There were three men walking up a steep hill, each very tired, with a heavy burden on his back. Then there stepped up to them a strong kind man, who said to them, "Let me take your burdens; I will carry them for you." But the first man said, "I have no burden," for he had carried his burden so long that it seemed like his clothes, or like part of his body, so that he did not feel it, and did not know how much better he could walk without it. So the first man would not have his burden touched.
The second man was very selfish and unkind himself, and he thought that all other people must be selfish and unkind, so he said, "You want to play me some trick; I do not believe you want to carry my burden; I will not let you touch it."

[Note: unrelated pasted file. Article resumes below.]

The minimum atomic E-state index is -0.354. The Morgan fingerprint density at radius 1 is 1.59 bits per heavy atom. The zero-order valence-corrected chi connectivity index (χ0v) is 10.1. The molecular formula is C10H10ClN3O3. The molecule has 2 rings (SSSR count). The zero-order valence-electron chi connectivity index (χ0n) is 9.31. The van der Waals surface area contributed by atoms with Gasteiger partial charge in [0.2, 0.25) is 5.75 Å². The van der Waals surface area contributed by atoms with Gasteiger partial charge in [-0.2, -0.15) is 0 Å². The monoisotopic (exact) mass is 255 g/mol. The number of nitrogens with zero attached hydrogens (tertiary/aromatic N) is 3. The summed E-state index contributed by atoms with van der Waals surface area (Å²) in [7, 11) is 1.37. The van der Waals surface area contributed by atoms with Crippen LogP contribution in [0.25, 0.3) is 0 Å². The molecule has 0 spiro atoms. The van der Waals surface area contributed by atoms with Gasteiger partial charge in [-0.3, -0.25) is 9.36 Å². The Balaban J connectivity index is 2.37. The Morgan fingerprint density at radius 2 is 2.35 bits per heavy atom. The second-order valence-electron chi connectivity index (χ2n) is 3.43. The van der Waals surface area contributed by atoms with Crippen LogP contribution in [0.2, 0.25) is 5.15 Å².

The third man was very tired indeed, and was saying to himself, "Oh, who can help me? for I feel that I cannot carry this terrible weight any further;" and when he felt the stranger touch him on the shoulder, and offer to take his burden, he said at once, "It is very kind of you; I am very thankful; please take it, for I see you can bear it and I cannot."
Edwin Abbott Abbott, Parables for Children. Abbott is most famous for being the author of Flatland.